Shorts In The Dark
How the Delhi voter will respond to poll polemics
The BJP's campaign has been consistently marked by brazen provocation and backtracking.
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A teacher of mine, Mr Rodericks, used to warn us about our tongues falling prey to 'Bay of Bengal language'.
He meant not the big-ticket abuses, but the smaller ones of the 'abey' and 's***ey' variety.
Yes, there was a time not too far ago when even these were frowned upon in polite society. If a poet used them in poems it was considered trangressive and bold.
Agenda on the Right
These days, come election time, Bay of Bengal language is everywhere, the latest being: 'Desh ke gaddaron ko/ Goli maaro s***o ko'. Manoj Tiwari, who leads the Delhi BJP, denied this on television.
He said: "Anurag Thakur only mentioned the first line [the technical truth], the people supplied the rest." The implication being: One can't control what people say. The BJP's campaign has been consistently marked by this kind of brazen provocation and backtracking.
Its obsession with manipulating the narrative has meant that there hasn't been any genuine Hindutva outreach.
The high point of Hindutva majoritarianism hasn't come from winning over the hearts and minds of Hindus, but by spreading manufactured lies about the 'Other' (Shaheen Bagh is a breeding ground for jihadists where people want Jinnah-wali azaadi). It has followed a formula of simple inversion: Initiate the dirty tricks, then blame the Opposition for what you have done. This is as basic as politics can get. The edifice of Fanta ideology rests on orange party balloons.
Political sloganeering is high stakes gambling. One wrong sentence can mess it up for good. The line that might take Delhi away from the BJP yet again is: 'Kejriwal is a terrorist'. It's as damaging as 'Chowkidar chor hai' was for Rahul Gandhi and the Congress. When Gandhi went to town with this line, the goodwill for Modi was so immense (it still is), that the voter simply rejected it in bemused disbelief. This was not the axis sentence to run a campaign on.
Just as Gandhi's slogan was countered with and appropriated by 'Main bhi chowkidar', Kejriwal responded with an understated, dim-lit campaign video about helping out families of martyrs with a Rs 1 crore 'samman rashi'. "Aapke is kattar deshbhakt bete Kejriwal ko BJP aatankwadi kehti hai."
The Delhi voter is willing to believe many fictions peddled by the Hindu Right, like the protesters at Shaheen Bagh are 'anti-nationals' being misled by 'anti-nationals' like former JNUSU president Kanhaiya Kumar, that Shaheen Bagh is nothing more than an open-air biryani festival that will rip apart the fabric of India. But the Delhi voter will draw the line at Kejriwal being called a terrorist. He enjoys the same goodwill in Delhi that Modi does nationwide.
The other mistake that the BJP keeps repeating is its exaggerated faith in the abilities of UP CM Yogi Adityanath to sway elections, from Kerala to Delhi: If the protesters don't listen to words, we feed them bullets. This mystical belief in the Yogi's powers is like Sourav Ganguly persisting with Dinesh Mongia (chosen over VVS Laxman) in a World Cup campaign that ended with India losing the final in 2003. What works in the badlands of UP doesn't work elsewhere.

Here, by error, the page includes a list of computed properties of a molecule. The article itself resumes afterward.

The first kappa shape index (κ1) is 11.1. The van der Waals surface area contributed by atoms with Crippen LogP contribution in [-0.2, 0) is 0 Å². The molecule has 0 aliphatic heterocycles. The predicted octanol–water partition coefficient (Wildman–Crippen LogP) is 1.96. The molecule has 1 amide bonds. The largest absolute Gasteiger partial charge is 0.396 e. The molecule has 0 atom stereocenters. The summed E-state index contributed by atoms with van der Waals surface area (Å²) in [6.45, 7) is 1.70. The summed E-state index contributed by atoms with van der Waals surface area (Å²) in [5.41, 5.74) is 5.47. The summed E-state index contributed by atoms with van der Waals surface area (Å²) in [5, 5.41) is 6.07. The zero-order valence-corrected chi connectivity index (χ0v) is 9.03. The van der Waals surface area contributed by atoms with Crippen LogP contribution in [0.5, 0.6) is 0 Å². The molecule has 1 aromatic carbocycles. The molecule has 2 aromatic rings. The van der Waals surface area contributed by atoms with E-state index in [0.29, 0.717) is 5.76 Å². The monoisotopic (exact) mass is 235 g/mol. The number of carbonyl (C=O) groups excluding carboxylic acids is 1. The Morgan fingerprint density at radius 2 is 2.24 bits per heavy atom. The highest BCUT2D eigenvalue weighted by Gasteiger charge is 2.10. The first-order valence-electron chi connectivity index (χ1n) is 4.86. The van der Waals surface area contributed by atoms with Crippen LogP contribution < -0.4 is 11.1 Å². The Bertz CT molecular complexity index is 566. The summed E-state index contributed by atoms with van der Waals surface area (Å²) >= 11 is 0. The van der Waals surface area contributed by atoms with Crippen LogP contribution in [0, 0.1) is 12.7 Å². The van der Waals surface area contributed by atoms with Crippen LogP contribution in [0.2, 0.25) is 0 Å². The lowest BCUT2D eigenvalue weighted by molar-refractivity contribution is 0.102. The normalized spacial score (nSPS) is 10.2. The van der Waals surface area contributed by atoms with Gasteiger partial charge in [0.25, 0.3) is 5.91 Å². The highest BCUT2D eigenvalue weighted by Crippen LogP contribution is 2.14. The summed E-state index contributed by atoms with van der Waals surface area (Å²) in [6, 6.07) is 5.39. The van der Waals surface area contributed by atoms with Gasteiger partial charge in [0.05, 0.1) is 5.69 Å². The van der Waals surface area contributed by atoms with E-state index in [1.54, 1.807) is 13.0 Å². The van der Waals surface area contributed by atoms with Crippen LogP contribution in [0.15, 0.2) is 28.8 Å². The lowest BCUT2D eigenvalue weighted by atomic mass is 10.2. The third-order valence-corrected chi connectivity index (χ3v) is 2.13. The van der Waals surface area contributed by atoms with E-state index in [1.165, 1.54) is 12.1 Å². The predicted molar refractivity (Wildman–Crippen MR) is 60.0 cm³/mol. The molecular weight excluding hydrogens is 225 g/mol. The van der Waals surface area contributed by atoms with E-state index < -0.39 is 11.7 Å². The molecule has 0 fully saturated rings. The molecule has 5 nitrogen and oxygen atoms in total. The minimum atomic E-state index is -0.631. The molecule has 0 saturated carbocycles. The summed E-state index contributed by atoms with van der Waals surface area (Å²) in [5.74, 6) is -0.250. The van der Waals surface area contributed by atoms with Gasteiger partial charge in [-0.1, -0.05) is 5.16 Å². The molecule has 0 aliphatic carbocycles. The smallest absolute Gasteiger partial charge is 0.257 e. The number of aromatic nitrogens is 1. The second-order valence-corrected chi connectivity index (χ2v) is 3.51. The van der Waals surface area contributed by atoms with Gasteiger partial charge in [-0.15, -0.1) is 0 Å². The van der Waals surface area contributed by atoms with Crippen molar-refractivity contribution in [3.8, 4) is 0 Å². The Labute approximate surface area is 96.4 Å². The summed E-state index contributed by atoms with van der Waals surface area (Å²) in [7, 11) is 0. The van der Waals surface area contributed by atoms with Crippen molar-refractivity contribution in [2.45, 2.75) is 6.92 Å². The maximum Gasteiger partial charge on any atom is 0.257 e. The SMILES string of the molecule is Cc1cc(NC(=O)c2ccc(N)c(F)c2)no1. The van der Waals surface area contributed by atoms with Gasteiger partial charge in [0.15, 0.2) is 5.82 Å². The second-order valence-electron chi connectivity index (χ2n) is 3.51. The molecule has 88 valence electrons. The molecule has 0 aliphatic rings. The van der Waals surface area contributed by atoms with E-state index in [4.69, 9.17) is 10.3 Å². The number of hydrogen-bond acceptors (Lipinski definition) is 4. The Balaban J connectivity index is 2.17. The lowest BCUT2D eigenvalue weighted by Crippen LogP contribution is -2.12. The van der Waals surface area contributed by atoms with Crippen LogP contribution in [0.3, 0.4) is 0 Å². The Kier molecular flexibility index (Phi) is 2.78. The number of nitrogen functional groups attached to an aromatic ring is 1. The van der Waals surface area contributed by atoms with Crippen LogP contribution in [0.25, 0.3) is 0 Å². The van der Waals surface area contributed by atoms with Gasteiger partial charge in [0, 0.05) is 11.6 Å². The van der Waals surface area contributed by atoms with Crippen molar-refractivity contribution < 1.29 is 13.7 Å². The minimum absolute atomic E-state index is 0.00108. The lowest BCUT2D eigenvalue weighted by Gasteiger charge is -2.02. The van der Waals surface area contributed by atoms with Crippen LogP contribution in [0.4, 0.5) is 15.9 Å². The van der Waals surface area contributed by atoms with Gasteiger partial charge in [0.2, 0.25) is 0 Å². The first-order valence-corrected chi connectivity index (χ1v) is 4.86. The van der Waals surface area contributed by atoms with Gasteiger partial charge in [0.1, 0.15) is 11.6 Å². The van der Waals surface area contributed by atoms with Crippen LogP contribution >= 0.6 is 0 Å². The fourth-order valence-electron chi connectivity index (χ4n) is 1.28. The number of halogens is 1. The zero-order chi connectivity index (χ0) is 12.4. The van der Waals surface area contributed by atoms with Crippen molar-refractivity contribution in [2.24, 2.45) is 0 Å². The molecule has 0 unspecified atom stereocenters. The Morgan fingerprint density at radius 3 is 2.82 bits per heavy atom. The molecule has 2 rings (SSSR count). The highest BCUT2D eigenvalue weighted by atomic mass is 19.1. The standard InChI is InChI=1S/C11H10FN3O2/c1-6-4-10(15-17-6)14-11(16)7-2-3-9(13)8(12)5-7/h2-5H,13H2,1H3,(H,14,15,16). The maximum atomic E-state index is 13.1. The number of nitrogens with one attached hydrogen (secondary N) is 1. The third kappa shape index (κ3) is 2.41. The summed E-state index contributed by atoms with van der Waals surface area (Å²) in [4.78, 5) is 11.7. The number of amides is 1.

Democratic politics forces one to acknowledge the other side. Just like Kejriwal has had to prove his Hindu credentials by reciting the Hanuman Chalisa on stage, the BJP has been forced to acknowledge Shaheen Bagh, Kanhaiya and Bhim Army chief Chandrashekhar Azad (even filmmaker Anurag Kashyap) in its Delhi campaign video: 'Har drohi ko pehchaan le'. While Kejriwal has kept the conversation focused tightly on himself, his party's achievements and Delhi, the BJP has sought to draw Delhi into the arc of its nationalist fantasy. This inability of the BJP to think local is proving to be its biggest drawback.
The BJP's campaign video, mounted on the scale of a Bhansali film, doesn't really talk about Delhi, to Delhi.
It's obsessed with "Akhand Bharat mein jo daal gaye darar", from Mountbatten to marauding Muslims on horseback; moves on to the traitors of today, from Kanhaiya to Kashyap; and lapses into Bhojpuri Hindu male fantasy: "Kashmir bhi tera / Tera hi Assam hai." It's another matter that Assam thinks differently about outsiders; besides, what does this have to with Delhi's concerns? The video also pits Muslim against Hindu, frame after frame.
"Shiva ka lahoo teri rago mein beh raha" alternates with thundering lines about the population explosion, "Tadaat kafi ho gayi", accompanied by supposedly frightening images of Muslims rising from Friday prayers at Jama Masjid.
Apparently, apart from Mughals, firangis (Gandhi), drohis and farebis, outsider Muslims have been pouring into Delhi to foment trouble: "Hokar vo nakam vo/ Dubak ke aye Dilli bhag/ Aur khade kar diye saikdon Shaheen Bagh". The importance of Delhi to the BJP is referenced in their campaign jingle: "Desh agar deh hai/Toh Dilli uska praan hai" (the vital breath of Delhi animates India's body politic). This vital breath looks increasingly likely to be a sangam, with two differently-hued rivers forced to flow side by side. Delhi is the city from where Shah and Modi will engineer an 'Akhand Bharat' with popular support. Delhi will also remain the city that will play host to Kejriwal and a contrastingly different brand of politics.
(Courtesy of Mail Today)